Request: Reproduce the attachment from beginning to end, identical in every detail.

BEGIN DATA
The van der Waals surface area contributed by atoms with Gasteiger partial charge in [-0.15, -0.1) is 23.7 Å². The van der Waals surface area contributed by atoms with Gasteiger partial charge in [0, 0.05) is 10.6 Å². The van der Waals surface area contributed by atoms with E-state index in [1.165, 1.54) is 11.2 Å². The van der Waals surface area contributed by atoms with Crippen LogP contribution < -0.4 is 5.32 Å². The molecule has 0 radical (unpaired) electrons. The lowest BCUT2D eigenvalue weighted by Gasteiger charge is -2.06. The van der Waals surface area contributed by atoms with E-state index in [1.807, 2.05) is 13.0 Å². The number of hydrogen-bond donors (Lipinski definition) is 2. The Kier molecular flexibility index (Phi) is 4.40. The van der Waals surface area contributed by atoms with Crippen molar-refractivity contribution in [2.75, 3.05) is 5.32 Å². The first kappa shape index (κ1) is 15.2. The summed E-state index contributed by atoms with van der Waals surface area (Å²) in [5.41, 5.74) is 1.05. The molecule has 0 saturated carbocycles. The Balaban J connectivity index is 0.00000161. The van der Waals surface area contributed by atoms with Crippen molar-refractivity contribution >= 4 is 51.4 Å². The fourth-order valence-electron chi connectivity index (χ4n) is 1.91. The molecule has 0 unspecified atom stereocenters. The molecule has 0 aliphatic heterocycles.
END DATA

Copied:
The van der Waals surface area contributed by atoms with Gasteiger partial charge in [-0.15, -0.1) is 23.7 Å². The van der Waals surface area contributed by atoms with Gasteiger partial charge in [0, 0.05) is 10.6 Å². The van der Waals surface area contributed by atoms with E-state index in [1.165, 1.54) is 11.2 Å². The van der Waals surface area contributed by atoms with Crippen LogP contribution < -0.4 is 5.32 Å². The molecule has 0 radical (unpaired) electrons. The lowest BCUT2D eigenvalue weighted by Gasteiger charge is -2.06. The van der Waals surface area contributed by atoms with E-state index in [1.807, 2.05) is 13.0 Å². The number of hydrogen-bond donors (Lipinski definition) is 2. The Kier molecular flexibility index (Phi) is 4.40. The van der Waals surface area contributed by atoms with Crippen molar-refractivity contribution in [2.75, 3.05) is 5.32 Å². The first kappa shape index (κ1) is 15.2. The summed E-state index contributed by atoms with van der Waals surface area (Å²) in [5.41, 5.74) is 1.05. The molecule has 0 saturated carbocycles. The Balaban J connectivity index is 0.00000161. The van der Waals surface area contributed by atoms with Crippen molar-refractivity contribution >= 4 is 51.4 Å². The fourth-order valence-electron chi connectivity index (χ4n) is 1.91. The molecule has 0 unspecified atom stereocenters. The molecule has 0 aliphatic heterocycles.